No offence, but for the love of God, stop this PC idiocy
Listen to the Irish rugby players in New Zealand. They don't speak any more of ‘lads’ or ‘fellows’ or ‘chaps’. Nowadays, they'll only say ‘guys’.
For Australians, the word ‘bloke’ was once a defining term of their identity. Now it's all ‘guys, guys, guys’.
I got an e-mail this week from the Broadcasting Authority on the subject of food advertising for children, asking all ‘stakeholders’ to offer their opinions. And, no, I have no idea what a stakeholder is.
But I do know that the arrival of such words in our language is proof of unintended verbal movement. And usually, there's not much we can do about this.
But when we are being subject to ideological diktat over language usage, we should beware. The BBC is now advising its broadcasters to abandon the terms BC, as in Before Christ, and AD, as in Anno Domini, and to replace them with Before the Common Era and Common Era.
The BBC statement said: “As the BBC is committed to impartiality, it is appropriate that we do not use terms that do not offend or alienate non-Christians.”
Excuse me: how does the use of the Christian calendar possibly offend non-Christians in what is still a Christian country, one which celebrates the birth of Jesus with two bank holidays and commemorates his death with another one?
And whose head of state is also the head of the established church, whose Army goes forth to battle with Christian chaplains, whose laws, music, traditions and language are infused with Christianity?
What next? An abolition of ‘goodbye’? After all, it is a contraction of ‘God Be With You’ and is clearly offensive to communists, secularists and polytheists. A prohibition on theist language, such as ‘gospel truth’ or ‘cor blimey’? An abolition of church bells?
Once the culture of ‘offendedness’ begins it never stops. A Catholic priest in Britain was recently told by two Muslims to remove a statue of Jesus and the Virgin Mary from his 150-year-old church because they found it ‘offensive’.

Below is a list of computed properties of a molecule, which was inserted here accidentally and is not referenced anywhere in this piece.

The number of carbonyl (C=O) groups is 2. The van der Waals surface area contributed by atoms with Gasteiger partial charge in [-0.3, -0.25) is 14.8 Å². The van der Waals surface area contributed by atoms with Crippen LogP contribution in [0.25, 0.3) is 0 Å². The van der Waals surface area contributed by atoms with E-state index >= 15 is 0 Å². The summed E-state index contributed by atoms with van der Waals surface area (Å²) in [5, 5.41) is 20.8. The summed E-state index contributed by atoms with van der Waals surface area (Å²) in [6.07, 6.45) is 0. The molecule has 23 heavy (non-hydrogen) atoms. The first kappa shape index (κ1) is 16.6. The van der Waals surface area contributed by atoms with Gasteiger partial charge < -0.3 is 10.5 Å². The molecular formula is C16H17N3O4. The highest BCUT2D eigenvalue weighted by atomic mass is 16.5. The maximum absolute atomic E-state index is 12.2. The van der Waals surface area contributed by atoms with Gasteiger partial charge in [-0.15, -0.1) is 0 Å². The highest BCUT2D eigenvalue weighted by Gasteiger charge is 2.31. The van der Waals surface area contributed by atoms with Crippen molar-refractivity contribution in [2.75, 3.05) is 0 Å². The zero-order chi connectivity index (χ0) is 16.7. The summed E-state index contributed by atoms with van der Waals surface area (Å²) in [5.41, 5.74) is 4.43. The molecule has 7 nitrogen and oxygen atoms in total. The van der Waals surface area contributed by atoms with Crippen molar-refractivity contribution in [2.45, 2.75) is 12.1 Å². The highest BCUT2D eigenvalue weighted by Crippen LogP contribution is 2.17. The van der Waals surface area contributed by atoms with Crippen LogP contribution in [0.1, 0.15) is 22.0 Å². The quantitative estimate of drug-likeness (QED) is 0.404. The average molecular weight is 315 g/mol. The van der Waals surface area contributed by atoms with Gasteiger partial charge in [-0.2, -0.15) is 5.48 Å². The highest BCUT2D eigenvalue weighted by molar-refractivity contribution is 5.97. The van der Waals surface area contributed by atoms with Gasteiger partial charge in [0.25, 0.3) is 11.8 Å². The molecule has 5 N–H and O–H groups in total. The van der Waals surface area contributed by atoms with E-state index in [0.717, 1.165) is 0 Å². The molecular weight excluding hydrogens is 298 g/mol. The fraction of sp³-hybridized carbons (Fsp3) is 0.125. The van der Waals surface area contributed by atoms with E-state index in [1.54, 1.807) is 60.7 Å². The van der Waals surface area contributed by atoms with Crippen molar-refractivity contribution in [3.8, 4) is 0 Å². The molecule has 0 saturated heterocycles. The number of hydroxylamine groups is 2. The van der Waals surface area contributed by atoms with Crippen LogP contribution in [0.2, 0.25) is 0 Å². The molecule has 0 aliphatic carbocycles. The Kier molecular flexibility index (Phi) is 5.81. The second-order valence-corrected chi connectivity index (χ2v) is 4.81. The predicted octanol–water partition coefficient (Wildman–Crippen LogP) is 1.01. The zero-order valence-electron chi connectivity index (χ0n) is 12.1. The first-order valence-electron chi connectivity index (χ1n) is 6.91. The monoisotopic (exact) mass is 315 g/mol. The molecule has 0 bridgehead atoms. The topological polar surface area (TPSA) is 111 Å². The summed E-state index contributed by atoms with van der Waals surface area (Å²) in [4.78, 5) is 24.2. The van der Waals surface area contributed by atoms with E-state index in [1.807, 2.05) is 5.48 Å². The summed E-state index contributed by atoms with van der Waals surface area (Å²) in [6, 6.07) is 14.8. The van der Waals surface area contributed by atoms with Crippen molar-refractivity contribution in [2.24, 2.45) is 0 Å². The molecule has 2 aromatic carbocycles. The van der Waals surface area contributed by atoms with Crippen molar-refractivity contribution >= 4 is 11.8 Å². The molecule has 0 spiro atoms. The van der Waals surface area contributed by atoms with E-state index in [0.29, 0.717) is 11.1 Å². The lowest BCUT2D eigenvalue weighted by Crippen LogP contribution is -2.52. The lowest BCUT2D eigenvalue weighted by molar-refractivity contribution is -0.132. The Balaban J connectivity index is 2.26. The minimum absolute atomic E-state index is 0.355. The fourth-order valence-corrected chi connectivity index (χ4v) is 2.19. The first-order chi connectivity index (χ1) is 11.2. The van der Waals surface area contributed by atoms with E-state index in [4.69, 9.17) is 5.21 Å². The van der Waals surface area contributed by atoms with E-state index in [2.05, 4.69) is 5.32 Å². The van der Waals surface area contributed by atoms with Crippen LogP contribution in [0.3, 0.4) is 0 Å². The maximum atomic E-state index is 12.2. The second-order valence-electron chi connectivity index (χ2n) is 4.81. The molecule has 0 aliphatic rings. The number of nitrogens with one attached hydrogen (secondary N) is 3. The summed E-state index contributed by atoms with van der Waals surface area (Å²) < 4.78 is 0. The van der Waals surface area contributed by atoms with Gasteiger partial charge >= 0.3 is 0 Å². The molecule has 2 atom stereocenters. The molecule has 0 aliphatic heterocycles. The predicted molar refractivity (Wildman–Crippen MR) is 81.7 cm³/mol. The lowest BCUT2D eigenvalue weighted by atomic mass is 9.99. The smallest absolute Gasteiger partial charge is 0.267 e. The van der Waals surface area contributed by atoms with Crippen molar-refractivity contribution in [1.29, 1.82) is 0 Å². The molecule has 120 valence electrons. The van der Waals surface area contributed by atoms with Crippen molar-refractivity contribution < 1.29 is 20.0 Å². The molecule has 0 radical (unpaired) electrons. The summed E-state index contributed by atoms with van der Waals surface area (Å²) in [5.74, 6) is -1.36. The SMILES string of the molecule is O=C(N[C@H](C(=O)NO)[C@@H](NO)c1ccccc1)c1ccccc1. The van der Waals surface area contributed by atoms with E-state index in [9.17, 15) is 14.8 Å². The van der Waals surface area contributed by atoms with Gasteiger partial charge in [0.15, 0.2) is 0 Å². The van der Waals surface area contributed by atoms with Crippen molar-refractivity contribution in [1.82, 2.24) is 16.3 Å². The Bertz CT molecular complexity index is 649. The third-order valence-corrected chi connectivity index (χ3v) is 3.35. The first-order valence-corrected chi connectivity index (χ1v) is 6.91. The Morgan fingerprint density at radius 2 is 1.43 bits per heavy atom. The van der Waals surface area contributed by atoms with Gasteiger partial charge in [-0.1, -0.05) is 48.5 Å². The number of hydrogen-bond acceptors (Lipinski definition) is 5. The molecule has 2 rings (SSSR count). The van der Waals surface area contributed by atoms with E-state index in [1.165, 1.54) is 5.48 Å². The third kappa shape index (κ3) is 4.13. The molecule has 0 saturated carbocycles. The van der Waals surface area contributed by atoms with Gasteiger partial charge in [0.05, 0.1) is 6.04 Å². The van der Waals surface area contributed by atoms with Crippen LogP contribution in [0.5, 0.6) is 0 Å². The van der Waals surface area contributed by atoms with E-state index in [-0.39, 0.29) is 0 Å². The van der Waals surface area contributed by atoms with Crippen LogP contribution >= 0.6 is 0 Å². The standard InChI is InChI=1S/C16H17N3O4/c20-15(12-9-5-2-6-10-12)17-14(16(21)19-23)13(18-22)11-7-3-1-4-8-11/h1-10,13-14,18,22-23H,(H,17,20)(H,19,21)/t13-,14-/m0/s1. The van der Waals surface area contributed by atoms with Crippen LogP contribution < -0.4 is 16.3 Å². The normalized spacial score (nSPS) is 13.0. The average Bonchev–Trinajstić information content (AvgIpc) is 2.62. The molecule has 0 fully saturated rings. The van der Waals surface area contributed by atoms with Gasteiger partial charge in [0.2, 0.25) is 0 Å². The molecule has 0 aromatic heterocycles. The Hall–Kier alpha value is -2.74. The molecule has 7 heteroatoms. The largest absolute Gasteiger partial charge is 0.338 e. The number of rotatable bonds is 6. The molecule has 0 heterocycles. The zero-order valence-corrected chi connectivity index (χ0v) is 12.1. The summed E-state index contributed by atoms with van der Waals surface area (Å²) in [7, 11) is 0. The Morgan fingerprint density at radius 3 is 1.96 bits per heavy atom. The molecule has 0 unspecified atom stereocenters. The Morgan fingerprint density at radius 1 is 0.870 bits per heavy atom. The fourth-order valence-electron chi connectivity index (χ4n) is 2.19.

These immigrants clearly believed that they could arrive in Britain and not merely be entitled to be instantly ‘offended’ at what they'd found, but could also productively complain. Ideological secularism had created an expectation of native meekness, apology and compliance. Which, of course, is not quite the |response in Iran and Egypt and Pakistan that visiting Christians — there are of course no immigrants: I wonder why — would get if they complained about the din of the muezzin.
The nonsense of de-Christianising Christian feasts began in the US; presumably to conciliate Jews, who weren't complaining anyway, probably because they were too busy writing Christmas songs.
So, in some places, Christmas became the ‘holiday’ — which is, of course, a Christian term, meaning ‘holy day’, confirming the utter cretinism of such linguistic and calendric engineering.
Oh, and as for ‘cretin’, it's derived from the latin for ‘Christian’ — the Ancient Romans thinking the species stupid.
Not so stupid, actually, for it was Christian societies that made the modern world, as in: equality before the law, division of church and state, women's rights, empirical godless science, unhindered commerce, power stations, mobile capital, the welfare state and copyrighted technological invention, all overseen by accountable democracy.
This totality was not devised by Muslims, Hindus, Buddhists or Confucians and modern |non-Christian states succeed only by copying the institutions devised by Christians.
Almost no social device invented by non-Christian societies in the past thousand years has been copied by anyone else — not even simple things, like collared shirts, ballpens, tracksuits, runners, codified sport, neckties, weekends, bras, paperbacks, two-piece suits, paper-clips, trains, film, television, computers, cars, public parks, national flags and pop music.
And we Christians aren't offended that our months and days still commemorate the pagan gods Janus, Mars, Woden, Thor and Saturn, or that Easter is named after the goddess Eostre.
So, what would cause Christians to deny the simple truths about who and what we are? Why, none other than the kind of dogmatic secularism that led the EU to refuse to acknowledge within its constitution its historic debt to Christianity and which is now behind the BBC's half-witted language guidelines.
In the land of Saint Patrick and Saint Brigid — and most especially Saint Kevin — I trust nothing further on this subject needs to be said.